How much noise must neighbours of a highway put up with?
The Québec Court of Appeal has certified the Carrier class action by neighbours of a major Québec freeway, the Laurentian Highway (Highway 73) north of Québec City. The neighbours have been complaining about noise from the highway since 1985, which (they say) interferes with outdoor use of their properties and requires them to keep their windows closed at all times. Even with the windows closed, their sleep is disturbed and they must endure noise “comparable to an intense bombardment”.
In 1985, the Ministry of Transport agreed to pay half the cost of a noise protection barrier if the municipality paid the other half; the barrier was never built. A study concluded that 10% of the homes received more than 65 dB of noise; 42% received more than 55 dB.
The neighbours eventually commenced a class action, claiming that they were being exposed to an abnormal level of noise, substantially equivalent to a claim for nuisance. They also claimed breaches of the Québec Environmental Quality Act and the Québec Charter of Rights and Liberties. The Court of Appeal decided that the case was ideally suited for collective relief, that the defence of statutory immunity would not necessarily protect the province from liability, and that an injunction could be issued if warranted by the facts:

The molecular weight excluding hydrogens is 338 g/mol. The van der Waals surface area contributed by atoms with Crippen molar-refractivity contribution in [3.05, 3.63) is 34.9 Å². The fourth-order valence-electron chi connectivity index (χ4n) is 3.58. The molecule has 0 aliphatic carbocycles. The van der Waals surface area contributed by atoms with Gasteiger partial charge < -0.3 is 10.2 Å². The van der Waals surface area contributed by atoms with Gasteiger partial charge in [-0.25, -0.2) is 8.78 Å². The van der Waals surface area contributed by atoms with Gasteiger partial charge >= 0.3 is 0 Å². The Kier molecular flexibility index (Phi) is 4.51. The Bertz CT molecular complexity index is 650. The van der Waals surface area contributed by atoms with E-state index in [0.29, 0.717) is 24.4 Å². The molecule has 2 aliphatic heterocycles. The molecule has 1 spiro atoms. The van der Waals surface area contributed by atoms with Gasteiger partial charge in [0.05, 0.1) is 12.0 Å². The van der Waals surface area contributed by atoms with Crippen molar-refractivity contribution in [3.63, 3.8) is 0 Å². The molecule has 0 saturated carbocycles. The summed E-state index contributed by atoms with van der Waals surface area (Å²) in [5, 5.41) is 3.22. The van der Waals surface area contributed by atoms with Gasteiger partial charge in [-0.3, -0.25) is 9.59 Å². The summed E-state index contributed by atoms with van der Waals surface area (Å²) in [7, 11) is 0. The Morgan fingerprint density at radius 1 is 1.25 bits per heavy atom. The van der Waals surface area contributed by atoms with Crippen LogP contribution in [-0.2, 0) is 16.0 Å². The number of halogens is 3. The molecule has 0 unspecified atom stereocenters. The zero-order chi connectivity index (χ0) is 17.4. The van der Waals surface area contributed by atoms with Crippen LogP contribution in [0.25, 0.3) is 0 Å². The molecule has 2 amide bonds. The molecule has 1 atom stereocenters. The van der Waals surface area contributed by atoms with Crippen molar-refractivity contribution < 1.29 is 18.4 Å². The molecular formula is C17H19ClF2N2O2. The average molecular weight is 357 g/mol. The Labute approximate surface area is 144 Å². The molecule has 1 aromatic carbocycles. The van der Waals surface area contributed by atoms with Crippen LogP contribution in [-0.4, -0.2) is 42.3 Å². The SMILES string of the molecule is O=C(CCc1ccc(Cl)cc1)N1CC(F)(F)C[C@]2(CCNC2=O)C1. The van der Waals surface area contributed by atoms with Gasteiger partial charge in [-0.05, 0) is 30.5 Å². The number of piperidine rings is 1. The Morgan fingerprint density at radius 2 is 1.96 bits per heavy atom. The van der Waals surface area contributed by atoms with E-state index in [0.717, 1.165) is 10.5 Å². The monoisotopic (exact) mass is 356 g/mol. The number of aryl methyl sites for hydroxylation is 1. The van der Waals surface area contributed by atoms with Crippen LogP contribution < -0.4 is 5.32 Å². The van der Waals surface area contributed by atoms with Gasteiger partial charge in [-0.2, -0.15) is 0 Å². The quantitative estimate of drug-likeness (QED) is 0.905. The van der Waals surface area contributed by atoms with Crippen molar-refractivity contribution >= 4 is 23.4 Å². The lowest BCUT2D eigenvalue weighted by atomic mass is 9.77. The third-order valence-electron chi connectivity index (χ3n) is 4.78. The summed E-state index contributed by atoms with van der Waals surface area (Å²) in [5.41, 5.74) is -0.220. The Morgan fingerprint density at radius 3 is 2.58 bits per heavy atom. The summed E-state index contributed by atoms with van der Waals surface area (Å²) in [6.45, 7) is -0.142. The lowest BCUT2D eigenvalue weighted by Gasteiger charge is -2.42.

Protecting the environment is a responsibility entrusted to all citizens, although the state is called upon to play an increasing role in this area of activity. Noise pollution is no exception. … collective action.. creates a just balance between the people who suffer the consequences of a violation and the offender, who often has much greater resources. ..
The rules for class actions in Québec have traditionally been more liberal than those in the common-law provinces, but the differences between the two regimes has narrowed substantially in recent years. Accordingly, this is an important precedent for those suffering noise from any public infrastructure anywhere in Canada.